Small business owners worldwide start their companies as sole proprietorships, but once your business starts taking off, the idea of incorporation starts being considered. When considering incorporation, it's essential to build familiarity with the Articles of Incorporation, recommended timing of incorporation, and the numerous benefits incorporating can provide compared to a sole proprietorship. You are encouraged to explore multiple considerations as a small business owner when it comes to incorporating your company and how timing can either positively or negatively impact your company's future.
What Does "Incorporate" Mean?
The term “incorporate” refers to turning your sole proprietorship or general partnership into a company formally recognized by the state in which your business resides. Incorporating allows your company to become its legal business structure set apart from the founding individuals.
As the company's owner, you and any other owners will create a separate legal entity like a corporation or limited liability company (LLC) to transact business. The separate legal entity changes how your business is viewed through the law's eyes and will likely give you more credibility with potential customers, vendors, and employees.
Incorporating your business comes with many benefits, but limited liability is the most prevalent. Small business owners invest substantial money into their business model, from launch to overall maintenance. You're likely familiar with the debts and losses you can face as a small business owner. Incorporation allows you only to be held responsible for funds you personally invest, meaning your personal assets cannot be used to minimize your business's debt and liabilities.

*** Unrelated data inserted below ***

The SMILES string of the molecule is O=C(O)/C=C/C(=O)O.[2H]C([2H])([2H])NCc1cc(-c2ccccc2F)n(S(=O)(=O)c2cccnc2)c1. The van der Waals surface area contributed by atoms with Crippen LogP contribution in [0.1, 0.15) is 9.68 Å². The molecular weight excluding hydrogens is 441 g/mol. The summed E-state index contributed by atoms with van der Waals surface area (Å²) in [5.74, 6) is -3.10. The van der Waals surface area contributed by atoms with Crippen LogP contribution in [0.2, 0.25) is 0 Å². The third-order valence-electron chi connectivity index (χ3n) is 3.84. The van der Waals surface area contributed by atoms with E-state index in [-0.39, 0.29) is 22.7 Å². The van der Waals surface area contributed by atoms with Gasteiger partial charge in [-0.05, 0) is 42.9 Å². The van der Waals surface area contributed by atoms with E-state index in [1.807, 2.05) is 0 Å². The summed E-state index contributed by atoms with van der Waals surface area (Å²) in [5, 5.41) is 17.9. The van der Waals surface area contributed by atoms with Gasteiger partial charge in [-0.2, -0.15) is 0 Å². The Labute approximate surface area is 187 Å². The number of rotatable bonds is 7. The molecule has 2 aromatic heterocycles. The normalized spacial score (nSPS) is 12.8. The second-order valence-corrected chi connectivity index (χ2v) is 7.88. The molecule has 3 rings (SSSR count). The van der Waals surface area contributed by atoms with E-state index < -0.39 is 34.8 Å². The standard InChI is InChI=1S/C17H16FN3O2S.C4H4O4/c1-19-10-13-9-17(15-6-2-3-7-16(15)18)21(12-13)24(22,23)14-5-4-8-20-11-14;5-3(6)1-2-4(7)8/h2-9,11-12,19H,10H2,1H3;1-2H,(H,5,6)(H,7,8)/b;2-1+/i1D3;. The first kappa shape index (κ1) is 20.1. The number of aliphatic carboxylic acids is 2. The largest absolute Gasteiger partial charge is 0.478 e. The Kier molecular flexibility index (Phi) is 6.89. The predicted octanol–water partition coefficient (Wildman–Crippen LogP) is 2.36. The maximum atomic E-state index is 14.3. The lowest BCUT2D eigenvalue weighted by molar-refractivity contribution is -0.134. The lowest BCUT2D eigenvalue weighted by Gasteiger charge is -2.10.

The Process of Incorporating
If you've considered incorporating your business as an S-Corp, C-Corp, or LLC, becoming familiar with the general process is recommended. There are many differences between these three primary ways of incorporating your business, including tax rates. While each state differs in the incorporation process, there are many similarities. Below is a brief overview of the steps included in the overall incorporating process:
- Identify the state where you would like to incorporate
- Research each business type and determine which is best for your business and goals
- Seek guidance from a business lawyer or accountant, if applicable
- Appoint directors of the corporation and members or managers of the LLC
- Choose the individual or registered agent who will receive legal and tax documents regarding your business on your behalf
- Research and identify which business licenses will be required for your company
- Under the instruction of your Secretary of State's office, prepare and file the Articles of Incorporation for your business
Understanding the difference between each type of incorporation can be challenging, whereas seeking guidance and advice from a business lawyer can be helpful. A business lawyer will explain each incorporation and consider your unique needs and company structure to help you choose the best type for your situation.
Understanding the Right Time to Incorporate
Many details factor into choosing the best time to incorporate your business. It's important to remember that every business differs based on a unique set of needs, market focus, and more. Let's explore each scenario individually, whether you're choosing to incorporate early for advantages, hiring employees, or selecting partners or co-owners.
1. Early On
Incorporating your business early on can be noticeably beneficial compared to later. These benefits apply to any business type you choose, from S-Corp and C-Corp to LLC. The topics listed below are a few examples of how your company can benefit by incorporating them early on.
- Instilling a Professional Image: Your company's credibility and status will enhance when you become a corporation or LLC. Businesses that become incorporated stand out from the competition and attract more customers.